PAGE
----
Military Academy instructor Oliver Yates is 4-F and losing the respect of his students. He quits to join up but ends up working in a shipyard. His rival Charlie for girlfriend Ruth uses the...
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Mark MacLene owes the IRS, the banks and others a lot of money. The problem is that his trust makes $1,000,000 a year, but he spends $150,000 every month. His trustee, Sam, uses the power ... See full summary »
Brooks Wilson is in crisis. He is torn between his wife Selma and two daughters and his mistress Grace, and also between his career as a successful illustrator and his feeling that he might... See full summary »
Eva Marie Saint,
Military Academy instructor Oliver Yates is 4-F and losing the respect of his students. He quits to join up but ends up working in a shipyard. His rival Charlie for girlfriend Ruth uses the info against him, spreading lies about his wartime activities.Written by
A pretty average wartime movie, but one that gets a mention in Tim Pat Coogan's biography of "De Valera: Long Fellow, Long Shadow".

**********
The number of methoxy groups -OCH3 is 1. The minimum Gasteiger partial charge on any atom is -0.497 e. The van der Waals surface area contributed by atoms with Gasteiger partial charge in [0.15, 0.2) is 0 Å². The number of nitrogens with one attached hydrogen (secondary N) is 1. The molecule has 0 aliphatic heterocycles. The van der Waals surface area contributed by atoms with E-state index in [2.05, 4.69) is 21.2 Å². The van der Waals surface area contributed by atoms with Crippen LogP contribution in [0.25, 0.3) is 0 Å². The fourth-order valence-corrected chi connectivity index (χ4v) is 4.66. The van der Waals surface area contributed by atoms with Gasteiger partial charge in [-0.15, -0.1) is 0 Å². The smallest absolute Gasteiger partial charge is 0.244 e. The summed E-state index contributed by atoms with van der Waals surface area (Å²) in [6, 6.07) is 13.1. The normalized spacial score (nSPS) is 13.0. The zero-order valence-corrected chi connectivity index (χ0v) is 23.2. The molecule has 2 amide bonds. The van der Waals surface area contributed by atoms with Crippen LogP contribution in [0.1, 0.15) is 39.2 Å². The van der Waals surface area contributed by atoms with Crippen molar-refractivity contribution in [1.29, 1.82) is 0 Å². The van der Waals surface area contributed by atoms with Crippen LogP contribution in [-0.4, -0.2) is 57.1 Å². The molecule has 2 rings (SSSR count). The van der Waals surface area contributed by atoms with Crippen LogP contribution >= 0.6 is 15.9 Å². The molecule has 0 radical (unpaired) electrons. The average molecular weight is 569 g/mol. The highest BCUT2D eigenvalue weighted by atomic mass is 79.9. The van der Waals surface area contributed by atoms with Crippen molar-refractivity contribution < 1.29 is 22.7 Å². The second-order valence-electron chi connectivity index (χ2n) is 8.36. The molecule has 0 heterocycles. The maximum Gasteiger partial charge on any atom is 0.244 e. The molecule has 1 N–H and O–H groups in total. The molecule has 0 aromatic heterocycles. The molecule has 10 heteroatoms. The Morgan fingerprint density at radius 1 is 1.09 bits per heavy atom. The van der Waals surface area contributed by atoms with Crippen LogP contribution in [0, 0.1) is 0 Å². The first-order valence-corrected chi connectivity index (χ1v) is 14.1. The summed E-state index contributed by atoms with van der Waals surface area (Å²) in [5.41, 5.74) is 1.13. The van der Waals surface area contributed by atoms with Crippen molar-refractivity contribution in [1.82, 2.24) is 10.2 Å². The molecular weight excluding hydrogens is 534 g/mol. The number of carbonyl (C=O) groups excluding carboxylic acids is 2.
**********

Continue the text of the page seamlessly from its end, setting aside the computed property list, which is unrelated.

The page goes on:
In 1943, as Prime Minister of Eire, De Valera, made a famous/an infamous St Patrick's Day broadcast to celebrate "The Ireland Which We Dreamed Of": "cosy farmsteads, ... fields and villages ... joyous with sounds of industry, with the romping of sturdy children, the contests of athletic youths and the laughter of comely maidens, whose firesides would be forums for the wisdom of serene old age."
This fantasy (remembering what was going on at Stalingrad, North Africa, the Battle of the Atlantic and Guadancanal) provoked the US Minister in Dublin, David Gray, to write to President Roosevelt: "Meanwhile the Censor is loose again. The American flag was recently cut out of a film called 'Good luck Mr. Yates' ... Meanwhile I am surrounded by mountains of turf, some two hundred and fifty thousand tons, all brought from the interior with American gasoline. If I go nuts can you blame me?"
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